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Five questions to start a successful succession

Five questions to start a successful succession

By considering these questions, you can ensure you begin the process on the right foot

by Chris Delaney

Effective wealth transition begins with achieving clarity of planning purpose in order to become a successful advocate for your outcomes. In estate or farm transition planning, you must ask fierce and honest questions from the beginning of the process, through the plan’s execution and finally in the plan maintenance phase. High-quality questions lead to relevant strategy and successful tactics.

Here are five questions you should ask yourself and your family before you start any tactical planning with your professional advisory team:

  1. What MUST happen from this planning?

An additional way to start with this question is to ask, “What MUST NEVER happen from our planning?”

These values-based questions are seldom considered at the outset of transition planning. People are typically fixed on the end product rather than on the consequences of that end product. Better planning occurs by focussing early upon the intended and, potentially, unintended consequences.

For example, assume one of the planning goals is to maintain family harmony. If an obvious or potential consequence of the planning is that a child will be surprised or angry, then it is prudent to take measures in advance to address that outcome.

  1. What is the purpose for these accumulated assets in the context of shared family capital?

Intergenerational wealth transition often exclusively attends to financial or business assets. However, financial capital exists to serve other sources of family wealth including social, intellectual and human capital.

This question is about identifying the core mission of your family. The discussion helps you understand why it matters that you stay together as a cohesive group and how your financial assets can help advance that mission. Thoughtful answers to this question will help eliminate inappropriate and damaging tactics.

  1. Is our ability to communicate critical and emotional concepts between generations up to the task?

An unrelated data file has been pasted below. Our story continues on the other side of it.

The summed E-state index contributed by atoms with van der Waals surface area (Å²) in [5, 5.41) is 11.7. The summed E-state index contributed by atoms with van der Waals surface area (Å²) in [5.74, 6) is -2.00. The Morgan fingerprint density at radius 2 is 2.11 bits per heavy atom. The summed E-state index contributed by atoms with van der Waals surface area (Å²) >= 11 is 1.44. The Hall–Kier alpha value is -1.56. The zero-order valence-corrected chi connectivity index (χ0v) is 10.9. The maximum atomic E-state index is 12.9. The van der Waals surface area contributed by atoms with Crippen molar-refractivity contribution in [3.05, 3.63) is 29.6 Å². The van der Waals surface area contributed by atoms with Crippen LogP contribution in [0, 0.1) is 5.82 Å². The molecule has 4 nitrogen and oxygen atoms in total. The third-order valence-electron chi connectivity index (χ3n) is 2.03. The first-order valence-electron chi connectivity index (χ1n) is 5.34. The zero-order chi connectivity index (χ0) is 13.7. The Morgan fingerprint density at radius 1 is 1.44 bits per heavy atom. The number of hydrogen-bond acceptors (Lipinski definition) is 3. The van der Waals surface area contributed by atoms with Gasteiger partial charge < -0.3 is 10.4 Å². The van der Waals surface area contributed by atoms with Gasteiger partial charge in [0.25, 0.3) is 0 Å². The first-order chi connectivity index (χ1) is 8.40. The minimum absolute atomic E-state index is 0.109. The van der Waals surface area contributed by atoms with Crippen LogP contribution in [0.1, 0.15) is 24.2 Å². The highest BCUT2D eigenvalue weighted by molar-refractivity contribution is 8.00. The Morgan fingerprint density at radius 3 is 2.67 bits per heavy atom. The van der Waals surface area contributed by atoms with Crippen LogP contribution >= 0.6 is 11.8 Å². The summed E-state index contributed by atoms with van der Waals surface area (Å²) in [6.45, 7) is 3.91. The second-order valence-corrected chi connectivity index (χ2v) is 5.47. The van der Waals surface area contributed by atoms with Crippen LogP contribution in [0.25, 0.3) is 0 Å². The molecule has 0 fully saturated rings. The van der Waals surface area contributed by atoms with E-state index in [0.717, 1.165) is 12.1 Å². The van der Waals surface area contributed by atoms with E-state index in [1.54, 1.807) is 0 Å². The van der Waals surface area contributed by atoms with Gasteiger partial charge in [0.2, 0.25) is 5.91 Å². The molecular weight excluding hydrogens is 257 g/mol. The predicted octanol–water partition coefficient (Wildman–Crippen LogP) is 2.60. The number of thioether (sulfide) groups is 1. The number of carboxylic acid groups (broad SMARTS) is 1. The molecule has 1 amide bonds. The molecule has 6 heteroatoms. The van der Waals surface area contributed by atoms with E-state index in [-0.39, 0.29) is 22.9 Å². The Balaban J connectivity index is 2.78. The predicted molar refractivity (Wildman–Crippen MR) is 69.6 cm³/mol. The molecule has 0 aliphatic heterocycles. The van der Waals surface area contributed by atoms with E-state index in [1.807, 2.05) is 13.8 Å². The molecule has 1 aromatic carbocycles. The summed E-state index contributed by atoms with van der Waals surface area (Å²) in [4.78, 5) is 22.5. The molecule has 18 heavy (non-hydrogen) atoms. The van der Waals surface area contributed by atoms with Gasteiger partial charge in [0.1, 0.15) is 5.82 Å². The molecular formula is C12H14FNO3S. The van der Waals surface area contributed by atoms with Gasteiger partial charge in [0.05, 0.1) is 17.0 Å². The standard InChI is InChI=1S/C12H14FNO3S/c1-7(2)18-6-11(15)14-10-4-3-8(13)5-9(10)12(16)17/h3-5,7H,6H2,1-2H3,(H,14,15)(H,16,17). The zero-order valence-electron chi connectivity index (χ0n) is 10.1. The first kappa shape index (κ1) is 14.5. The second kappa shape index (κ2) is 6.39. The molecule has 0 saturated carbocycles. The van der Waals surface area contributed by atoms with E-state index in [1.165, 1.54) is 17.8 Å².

Have you reviewed how your family makes important financial and business decisions? Have you shared the skills you learned with the next generation of wealth stewards and owners in your family enterprise? Can you think of a situation where your communication and decision-making style was an objective failure? 

In many cases, families communicate and govern according to the golden rule. That is, whoever has the gold, makes the rules. That style may be inadequate as the rising generation necessarily becomes more involved with key wealth transition conversations.

It is incumbent on the first generation to encourage updated communication and governance scaffolding to ensure better planning outcomes. 

  1. What is the strategy that will underpin our eventual tactics?

Tactics often drive transition planning. Families become preoccupied with reducing the tax bill, for example, and lose sight of achieving broader and sustainable intergenerational goals.

Do you need a will or an integrated, intergenerational wealth transition plan? A big difference exists between these two planning poles. 

Tactics without strategy are very risky. What are your goals, objectives and recipes for action? How do they all fit together and support one another?

It is time to proceed to tactical execution only after you have explored these questions.   

  1. Can we leverage our existing advisor network to achieve our planning goals?

Your responses to the first four question areas will begin to define the professional advisors you need to help create the eventual plan.

Lawyers are needed for legal planning, agreements and wills. Accountants frame and implement tax planning structures. Bankers will help you fund certain tactics.

However, what if one of your goals is to promote intergenerational harmony, establish financial awareness in the rising generation or defuse a toxic relationship between future heirs? Who will help you with those problems? How should those issues be dealt with in relation to the tax, legal and funding concerns? In what priority?

If your existing advisory circle can’t reasonably be expected to manage these issues then additional advisors – like coaches, business consultants, mediators and family enterprise advisors – will be needed.

Abraham Maslow, an American psychologist, wrote to the effect that if the only tool in your tool belt is a hammer then, after a while, all your problems start to look like nails. Are you prepared to add the tools you need to your planning tool belt?

These five inception-level questions will help you raise your planning to the next level and ensure intergenerational transition success is more likely.  

Chris Delaney (B.A., LL.B., B.Ed., TEP, FEA) is a family enterprise advisor, lawyer, professional speaker and intergenerational family wealth strategist. He is the author of The Naked Opus: Growing Your Family Wealth for the Long Term. For more information, visit

Ron Chapple/iStock/Getty Images Plus photo

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